Tornadoes: Nature's Most Violent Storm
Tornadoes are one of the most awe-inspiring, yet destructive weather phenomena on the planet. They come in all shapes, sizes, and strengths, and are spawned mainly from rotating thunderstorms called supercells. But how exactly do these beasts come about, and how are they categorized? It is a little more complex than the commonly heard explanation "warm air from the Gulf meets cool air from Canada"...read on to learn more.
It's true that a favorable environment for a tornadic supercell could be at the triple point where warm, moist air from the Gulf of Mexico meets cold air from Canada and dry air from the Rocky Mountains; however, not all thunderstorms in this environment will necessarily produce a tornado. In the same respect, other types of environments may lead to tornado. After all, tornados have touched down in the Northeast, away from the nearly ideal conditions common over the Great Plains, fittingly named "Tornado Alley." So how do rotating thunderstorms produce a tornado? While it's still not clearly understood in the meteorological community and scientists prominently research this topic even today, there are many accepted theories. One such theory discusses that as opposing winds in a rotating thunderstorm move at different speeds, some can get caught in the storm's updraft, tilting it vertically. The vertical updraft can then become a funnel cloud if it stretches downward out of the storm, it may eventually reach the ground and officially become a tornado.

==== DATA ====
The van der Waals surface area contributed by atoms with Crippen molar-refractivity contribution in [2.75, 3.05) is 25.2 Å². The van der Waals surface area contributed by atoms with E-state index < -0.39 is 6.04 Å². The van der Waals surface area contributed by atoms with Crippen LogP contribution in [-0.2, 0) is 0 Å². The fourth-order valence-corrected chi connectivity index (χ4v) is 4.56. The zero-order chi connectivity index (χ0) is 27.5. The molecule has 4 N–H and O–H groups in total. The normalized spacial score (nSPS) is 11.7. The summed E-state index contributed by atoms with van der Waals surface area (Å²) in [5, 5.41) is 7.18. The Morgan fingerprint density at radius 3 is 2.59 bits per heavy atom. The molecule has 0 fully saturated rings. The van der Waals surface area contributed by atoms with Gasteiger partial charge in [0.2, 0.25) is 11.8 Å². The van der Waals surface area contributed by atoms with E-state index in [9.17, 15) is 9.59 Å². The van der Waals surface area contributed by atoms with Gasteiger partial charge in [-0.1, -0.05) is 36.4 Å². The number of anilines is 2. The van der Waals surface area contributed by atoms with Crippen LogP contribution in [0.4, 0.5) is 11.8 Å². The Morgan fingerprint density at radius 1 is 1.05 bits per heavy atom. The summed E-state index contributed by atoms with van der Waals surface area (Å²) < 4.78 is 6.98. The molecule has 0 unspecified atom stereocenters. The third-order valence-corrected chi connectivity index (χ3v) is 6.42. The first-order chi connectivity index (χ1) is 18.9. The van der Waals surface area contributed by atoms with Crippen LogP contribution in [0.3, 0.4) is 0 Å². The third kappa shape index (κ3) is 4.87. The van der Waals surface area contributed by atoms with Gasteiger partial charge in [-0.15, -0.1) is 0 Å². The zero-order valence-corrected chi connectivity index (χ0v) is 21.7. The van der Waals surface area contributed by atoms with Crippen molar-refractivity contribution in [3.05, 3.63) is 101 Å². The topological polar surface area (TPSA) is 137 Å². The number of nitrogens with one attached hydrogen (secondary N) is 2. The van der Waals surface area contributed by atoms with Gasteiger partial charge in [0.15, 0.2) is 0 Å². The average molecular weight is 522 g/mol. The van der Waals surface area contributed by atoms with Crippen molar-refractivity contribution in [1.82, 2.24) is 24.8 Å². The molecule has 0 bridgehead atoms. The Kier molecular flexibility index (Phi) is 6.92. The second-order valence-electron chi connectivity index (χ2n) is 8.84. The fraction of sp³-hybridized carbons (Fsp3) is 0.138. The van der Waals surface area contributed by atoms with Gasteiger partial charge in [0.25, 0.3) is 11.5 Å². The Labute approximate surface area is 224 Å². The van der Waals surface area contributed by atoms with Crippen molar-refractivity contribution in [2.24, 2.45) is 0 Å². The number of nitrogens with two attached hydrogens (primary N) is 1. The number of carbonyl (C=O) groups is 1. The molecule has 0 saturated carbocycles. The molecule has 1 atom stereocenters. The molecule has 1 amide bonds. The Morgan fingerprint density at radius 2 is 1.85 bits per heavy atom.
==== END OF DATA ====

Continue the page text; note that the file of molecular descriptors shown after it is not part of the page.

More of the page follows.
Tornadoes are now ranked according to the Enhanced Fujita scale, in honor of scientist Ted Fujita. This is an upgrade to the original Fujita scale which now estimates the wind speeds based on the damages. It's important to note that a tornado is rated on the Enhance Fujita scale only after a storm survey of the damages is complete.
Some interesting tornadoes stats in the United States include the following:
- The widest funnel on record occurred on May 31st, 2013 in El Reno, Oklahoma. It grew to a whopping 2.6 miles!
- The longest path carved by a single tornado occurred on March 18th, 1925. An estimated path length was found to be 151 - 235 miles. The outbreak was part of the deadliest tornado outbreak in United States history.
- The highest winds recorded from a tornado occured on May 3, 1999 in Bridge Creek and Moore, Oklahoma. Peak estimated winds were 301 mph.
- The most tornadoes in a 24-hour period occured on April 27th, 2011 at 211 tornadoes
Tornado spotted north of Abbott, NM on June 6, 2014, taken by meteorologist Sherilyn Graham. This tornado was not officially ranked by the National Weather Service. Typically, when there are confirmed tornadoes with no reported damage, such as this one in an open field, they are rated EF0.